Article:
With that nice stock of future liquid soap, the obvious next step was – do it again :) I know, now I have two years worth of soap paste, but I really wanted to try making a lard-based liquid soap. In my research, I found an online soap calculator that formulates liquid soap as well as bar, so I ran my regular “Classic Lard” recipe through that, and last week gave it a whirl. The main difference was that, according to information I found online, some ingredients including lard (and most butters – shea, cocoa, etc) have unsaponifiable (un-soap-able) components that would not result in a clear soap. The reason liquid soap is totally clear is because there is nothing extra in it – including things that are moisturizing. This is the same for so-called “Glycerin Soap”, named for the need to add glycerin because it is formulated to have zero extra fats, or they will cloud the soap. Most bar soap is formulated at 5-8% superfat, meaning they have that much more oils than lye – it both guarantees there won't be any free lye, and also includes extra oils for moisturizing purposes. That's also the appeal of recipes with cocoa or shea butter, beeswax, and some other ingredients – they just don't fully react with the lye, so they are extra-moisturizing from that remaining material. This is very different for the clear soaps, both bar and liquid. Any remaining material will cloud the finished product, so they are calibrated to a 0% superfat, or even negative numbers, to ensure there are no oils left! The clear bar soaps then have liquid glycerin added to make them not so drying and stripping to the skin (thus the name, in actuality they have no more glycerin than naturally occurs in regular bar soap), and the liquid soaps are often buffered with boric acid solution to neutralize the excess lye so it won't burn skin. You see why it took me 12 years of soaping to finally tackle this project! Once I really understood the process, I realized that if I don't care about it being clear, all the scary part is gone! Enter liquid lard soap! So that's what I did today, and it turned out great! It's not clear, but not cloudy, just enough amber-tinted to not see through it, actually quite attractive I thought (of course, I'm used to chunky/lumpy white snot-in-a-jug, so I may be a little too easy to please :) ) The process was the same, except this time it really did only take 4 hours of cookin - and only because time got away from me and I didn't even test the soap until then, and it was ready, it may have been finished at 3 hours. While the soap paste never even hinted at being anything but completely opaque, like pudding, the teeny-dab-in-a-glass test came out nicely clear. I did a smaller batch of this, in case it wasn't a total success, so I only ended up with a quart of diluted liquid soap, and a quart right to the top, like smushed against the lid, of the semi-solid paste. But it worked great, so I will definitely be repeating this - since the base recipe is 80% lard, that's makes it mostly free (except the time spent rendering), since I get the (pastured, non-GMO) pig fat from a fellow farmer. Yea!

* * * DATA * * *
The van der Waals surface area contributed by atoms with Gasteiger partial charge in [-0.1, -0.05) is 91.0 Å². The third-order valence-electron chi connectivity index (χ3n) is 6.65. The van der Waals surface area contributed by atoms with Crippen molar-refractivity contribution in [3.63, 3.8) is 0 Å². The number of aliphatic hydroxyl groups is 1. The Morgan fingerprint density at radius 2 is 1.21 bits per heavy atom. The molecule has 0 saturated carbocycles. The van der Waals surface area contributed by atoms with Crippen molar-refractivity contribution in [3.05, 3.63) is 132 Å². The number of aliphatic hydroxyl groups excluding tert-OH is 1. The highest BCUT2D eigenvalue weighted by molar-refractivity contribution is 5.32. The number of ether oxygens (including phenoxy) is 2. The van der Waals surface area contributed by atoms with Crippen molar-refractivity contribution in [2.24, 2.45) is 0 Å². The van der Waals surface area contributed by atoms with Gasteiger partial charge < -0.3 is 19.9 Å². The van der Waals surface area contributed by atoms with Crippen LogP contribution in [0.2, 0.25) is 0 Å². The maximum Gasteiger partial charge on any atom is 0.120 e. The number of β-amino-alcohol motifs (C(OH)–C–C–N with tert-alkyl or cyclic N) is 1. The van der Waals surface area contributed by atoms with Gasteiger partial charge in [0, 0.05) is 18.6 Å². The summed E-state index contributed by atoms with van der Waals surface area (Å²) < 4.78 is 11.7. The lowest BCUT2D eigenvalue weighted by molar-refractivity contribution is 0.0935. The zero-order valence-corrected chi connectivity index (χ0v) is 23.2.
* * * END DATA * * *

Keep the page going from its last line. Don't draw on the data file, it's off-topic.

My next liquid soap trial will be goat milk soap – I found a couple of recipes, a couple of YouTube videos, and it looks quite doable. Like the lard-based liquid soap, it doesn't end up clear, because of the milk solids (which is the point of goat milk soap after all, the moisturizing-ness of the milk fats!) but it appears to come out a clearish caramel shade – literally, since the sugars in the milk caramelize in all the cooking :) The pictures I've seen looked like the soap was in an amber glass bottle, but then I realized it is actually a clear bottle! Anyway, that'll be next, just to see how it works, and if it's worth it. Which leads to the next question – if I am making all this liquid soap, what will I be doing with it? Should I test the waters in selling it, in addition to the bar soaps? And can I convert my wonderful bar shampoo recipe to a liquid soap...?

So I'm curious, and would love feedback on this – how many of you use bar soap on a routine basis, either in the kitchen or bathroom, and if you don't, why? Is it because liquid soap is so much more convenient, you believe it's better, or some other reason? Would you buy liquid soap preferentially over bar soap, even if they were the same (like liquid goat milk soap vs. bar goat milk soap)? Thanks for any input, y'all!


Bar Soap

I'm one of those people that NEVER uses bar soap. I find it just too much of a hassle/mess. Liquid soap is just so much easier/convenient. The only Bar soap I have in my house is for decorative purposes only. So yes I would choose liquid soap 100% of the time. But I also pretty much just buy my soap from Walmart, not artisans, so YMMV.

Bar Soap

I usually use bar soap. That's because Cindy buys bar soap and I'm fine with it. But in the shower if it gets sprayed on, it gets soft and squishy. I try to keep it up on the high shelf where it is out of the spray.